What Is Simple Columnar Epithelium?

Simple columnar epithelium is the primary tissue type that lines the surfaces of the digestive tract organs.
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  • Written By: V. Cassiopia
  • Edited By: John Allen
  • Last Modified Date: 14 October 2014
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Simple columnar epithelium is an epithelial tissue where the cells are up to four times as tall as they are wide. Its major characteristic is that it is uni-layered, meaning it has only a single layer of cells, with the cells being closely packed in long, thin, repeating patterns of columns. This is the primary tissue type lining the surfaces, or mucosa, of the digestive tract organs such as the stomach and the intestines.

Divided into two major categories, simple columnar epithelium is either ciliated or non-ciliated. Ciliated epithelium contains highly concentrated masses of small, thread-like filaments on its surface that vibrate in wave patterns. This vibratory movement extends throughout the length of the digestive tract and helps to move ingested substances along to different digestive organs, such as the stomach and intestines.

Epithelial tissue lines the inner and outer surfaces of the entire human body, and it is differentiated according to the type of surface it lines or covers. It can have several layers with three primary types: squamous, or flattened; cuboidal, shaped like a cube; or columnar, shaped like a column. Simple columnar epithelium is a single layer of columnar epithelial tissue resting upon a membrane or basement membrane that contains fibers for anchoring this tissue to other structures and organs. Moreover, this tissue is termed endothelium when it lines the inner surfaces of body organs, and it is called exothelium when it lines their outer surfaces.

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This distinction in terminology is important when identifying disorders or cancers affecting columnar epithelial tissue. Since this epithelial tissue extends throughout the entire range of the digestive system, it is highly exposed to ingested toxins and bacteria, ranging from the mouth and throat region down to the anal canal, where waste material is eliminated. This tissue is also highly subject to carcinomas, or cancers, which may in part be due to its ability to undergo rapid regrowth rates; the cells can produce rapidly growing cancers, as well as natural cell regeneration.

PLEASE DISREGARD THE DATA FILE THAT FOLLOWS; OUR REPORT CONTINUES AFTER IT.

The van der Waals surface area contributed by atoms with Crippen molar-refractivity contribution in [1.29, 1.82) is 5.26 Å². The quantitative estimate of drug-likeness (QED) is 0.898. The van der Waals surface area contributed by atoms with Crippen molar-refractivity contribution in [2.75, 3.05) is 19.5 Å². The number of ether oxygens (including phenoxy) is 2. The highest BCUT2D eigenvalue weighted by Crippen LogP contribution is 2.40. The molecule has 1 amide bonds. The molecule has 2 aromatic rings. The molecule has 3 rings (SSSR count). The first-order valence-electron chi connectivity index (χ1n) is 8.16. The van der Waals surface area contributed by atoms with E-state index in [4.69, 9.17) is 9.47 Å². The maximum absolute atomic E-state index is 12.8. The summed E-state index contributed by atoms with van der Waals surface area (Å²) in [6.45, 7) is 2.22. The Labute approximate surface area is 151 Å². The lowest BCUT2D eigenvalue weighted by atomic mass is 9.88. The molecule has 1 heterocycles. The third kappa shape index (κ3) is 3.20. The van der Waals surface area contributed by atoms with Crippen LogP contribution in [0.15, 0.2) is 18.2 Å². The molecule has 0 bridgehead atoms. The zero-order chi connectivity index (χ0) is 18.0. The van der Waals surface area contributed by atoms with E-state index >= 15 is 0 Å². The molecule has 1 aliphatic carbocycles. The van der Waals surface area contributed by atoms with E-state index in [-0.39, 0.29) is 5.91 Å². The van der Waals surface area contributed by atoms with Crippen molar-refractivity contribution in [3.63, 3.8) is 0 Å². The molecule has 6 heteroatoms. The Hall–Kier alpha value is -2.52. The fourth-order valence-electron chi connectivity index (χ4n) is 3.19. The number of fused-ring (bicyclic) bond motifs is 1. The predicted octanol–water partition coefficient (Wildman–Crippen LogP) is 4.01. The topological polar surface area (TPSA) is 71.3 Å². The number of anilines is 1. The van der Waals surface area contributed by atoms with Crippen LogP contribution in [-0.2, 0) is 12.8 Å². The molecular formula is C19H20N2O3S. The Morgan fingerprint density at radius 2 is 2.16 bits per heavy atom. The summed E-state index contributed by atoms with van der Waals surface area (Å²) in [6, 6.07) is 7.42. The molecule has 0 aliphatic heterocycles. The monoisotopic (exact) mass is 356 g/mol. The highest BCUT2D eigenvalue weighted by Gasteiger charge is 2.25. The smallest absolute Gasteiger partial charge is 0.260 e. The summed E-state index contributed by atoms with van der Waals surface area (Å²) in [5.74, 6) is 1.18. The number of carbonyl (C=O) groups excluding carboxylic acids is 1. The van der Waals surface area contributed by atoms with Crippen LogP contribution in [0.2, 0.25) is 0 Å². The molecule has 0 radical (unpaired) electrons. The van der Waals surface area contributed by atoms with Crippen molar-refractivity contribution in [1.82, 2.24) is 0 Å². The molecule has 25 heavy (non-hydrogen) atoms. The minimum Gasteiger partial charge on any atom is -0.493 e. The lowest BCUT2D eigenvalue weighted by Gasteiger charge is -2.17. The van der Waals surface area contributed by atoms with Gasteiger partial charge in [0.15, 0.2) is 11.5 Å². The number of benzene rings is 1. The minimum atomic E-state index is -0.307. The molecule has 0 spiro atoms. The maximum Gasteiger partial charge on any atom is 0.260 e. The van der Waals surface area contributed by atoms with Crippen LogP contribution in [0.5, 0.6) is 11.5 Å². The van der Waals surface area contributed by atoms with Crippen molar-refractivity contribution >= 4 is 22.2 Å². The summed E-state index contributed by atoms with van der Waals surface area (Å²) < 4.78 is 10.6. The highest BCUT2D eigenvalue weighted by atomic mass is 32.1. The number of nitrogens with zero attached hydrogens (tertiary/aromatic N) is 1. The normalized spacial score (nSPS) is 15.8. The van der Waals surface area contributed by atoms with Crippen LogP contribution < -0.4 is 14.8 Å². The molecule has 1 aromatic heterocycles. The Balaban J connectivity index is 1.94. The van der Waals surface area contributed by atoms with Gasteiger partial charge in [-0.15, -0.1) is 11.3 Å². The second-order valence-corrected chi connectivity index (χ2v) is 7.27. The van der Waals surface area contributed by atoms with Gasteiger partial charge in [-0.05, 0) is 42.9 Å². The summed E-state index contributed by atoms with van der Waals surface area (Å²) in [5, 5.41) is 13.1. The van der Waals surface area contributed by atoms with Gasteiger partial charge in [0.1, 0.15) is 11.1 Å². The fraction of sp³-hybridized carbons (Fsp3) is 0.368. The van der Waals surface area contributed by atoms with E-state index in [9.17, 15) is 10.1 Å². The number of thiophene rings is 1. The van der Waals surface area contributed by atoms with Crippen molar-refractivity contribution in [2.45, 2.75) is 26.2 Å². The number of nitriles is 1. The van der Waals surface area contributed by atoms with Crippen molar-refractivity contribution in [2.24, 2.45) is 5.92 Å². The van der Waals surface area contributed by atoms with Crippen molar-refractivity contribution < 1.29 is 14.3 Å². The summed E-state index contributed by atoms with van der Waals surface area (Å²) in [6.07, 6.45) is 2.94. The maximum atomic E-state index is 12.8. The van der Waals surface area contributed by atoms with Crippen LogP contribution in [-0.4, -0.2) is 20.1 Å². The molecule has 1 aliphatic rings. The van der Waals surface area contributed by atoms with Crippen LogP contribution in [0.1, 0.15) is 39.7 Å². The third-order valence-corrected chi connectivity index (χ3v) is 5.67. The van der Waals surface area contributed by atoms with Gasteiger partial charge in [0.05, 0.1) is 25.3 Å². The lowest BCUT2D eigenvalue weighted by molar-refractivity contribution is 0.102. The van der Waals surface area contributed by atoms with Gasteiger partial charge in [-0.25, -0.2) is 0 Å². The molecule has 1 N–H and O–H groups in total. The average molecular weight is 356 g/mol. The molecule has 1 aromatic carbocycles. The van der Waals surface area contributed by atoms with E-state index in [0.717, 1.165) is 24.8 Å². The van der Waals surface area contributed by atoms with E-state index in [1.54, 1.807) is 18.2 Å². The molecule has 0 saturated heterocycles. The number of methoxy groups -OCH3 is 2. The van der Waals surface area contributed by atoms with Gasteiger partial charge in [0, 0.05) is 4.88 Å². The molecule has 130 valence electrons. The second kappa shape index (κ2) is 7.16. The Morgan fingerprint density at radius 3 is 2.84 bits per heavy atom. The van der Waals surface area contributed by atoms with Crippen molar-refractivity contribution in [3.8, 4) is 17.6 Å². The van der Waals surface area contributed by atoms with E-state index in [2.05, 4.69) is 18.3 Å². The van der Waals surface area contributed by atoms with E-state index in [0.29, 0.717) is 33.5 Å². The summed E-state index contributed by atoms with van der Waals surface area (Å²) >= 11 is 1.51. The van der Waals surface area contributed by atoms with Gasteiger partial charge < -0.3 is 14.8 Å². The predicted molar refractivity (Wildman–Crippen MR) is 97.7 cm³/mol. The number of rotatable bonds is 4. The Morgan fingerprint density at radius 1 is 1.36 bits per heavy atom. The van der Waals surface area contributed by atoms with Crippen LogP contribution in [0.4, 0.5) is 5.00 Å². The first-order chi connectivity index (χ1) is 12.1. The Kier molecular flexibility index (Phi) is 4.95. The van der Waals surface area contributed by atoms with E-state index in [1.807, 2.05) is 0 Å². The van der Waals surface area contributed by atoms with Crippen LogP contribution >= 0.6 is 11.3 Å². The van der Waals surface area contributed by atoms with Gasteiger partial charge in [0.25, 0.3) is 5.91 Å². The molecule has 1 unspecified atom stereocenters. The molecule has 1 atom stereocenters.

The structural formation of simple columnar epithelium along the basement membrane may help to prevent spreading of a gastric cancer that develops locally within the stomach or intestines, termed a carcinoma in situ. This membrane serves as a wall to stop cancer cells from going down into the deep tissues and helps confine the cancer in its early stages to a more limited region. Such regional cancers have a high risk of growing and spreading, however, and early medical management is of primary importance in this regard.

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lluviaporos
Post 3

@indigomoth - No matter how many times I look at pictures of simple columnar epithelial tissue for class, it doesn't seem to look any different from any other kind of cells they show us.

But I eventually realized that they almost always are at the edge of the layer of tissue. If it forms an obvious edge, perhaps with cilla on it, then you can start trying to further ID it as simple epithelium cells because that's what it's likely to be.

I know that's kind of cheating in a way, but it has worked for me so far!

indigomoth
Post 2

If you're trying to learn about cells, what might help is to know that these are called "simple" because there is only one layer.

You can also get "stratified" columnar epithelium cells, for example on the tongue.

They are in the saliva glands because they are involved in secretion.

Generally the simple ones are involved in moving around "mucus" like you might find in the throat or in the stomach. They can also be involved in absorbing, like the ones in your stomach lining which absorb nutrients.

They are pretty easy to identify once you've seen a few pictures and compared them with other kinds of cells.

umbra21
Post 1

If you are prone to this kind of colon cancer, like if it runs in your family, or even if you are simply at a certain age, you should regularly get yourself checked, however unpleasant it might be.

I know once I get old enough I'm going to get checked regularly. My grandfather had several growths removed over his last couple of decades and they were always caught before they became more than a carcinoma in situ.

While these cells are there to provide a first defense, you have to make sure you are going to back them up with check ups. Because I have known people who were sick with gastric, or similar cancers and it is not a fun time.

However much you dislike having a colonoscopy, I guarantee you'd dislike the cancer more.

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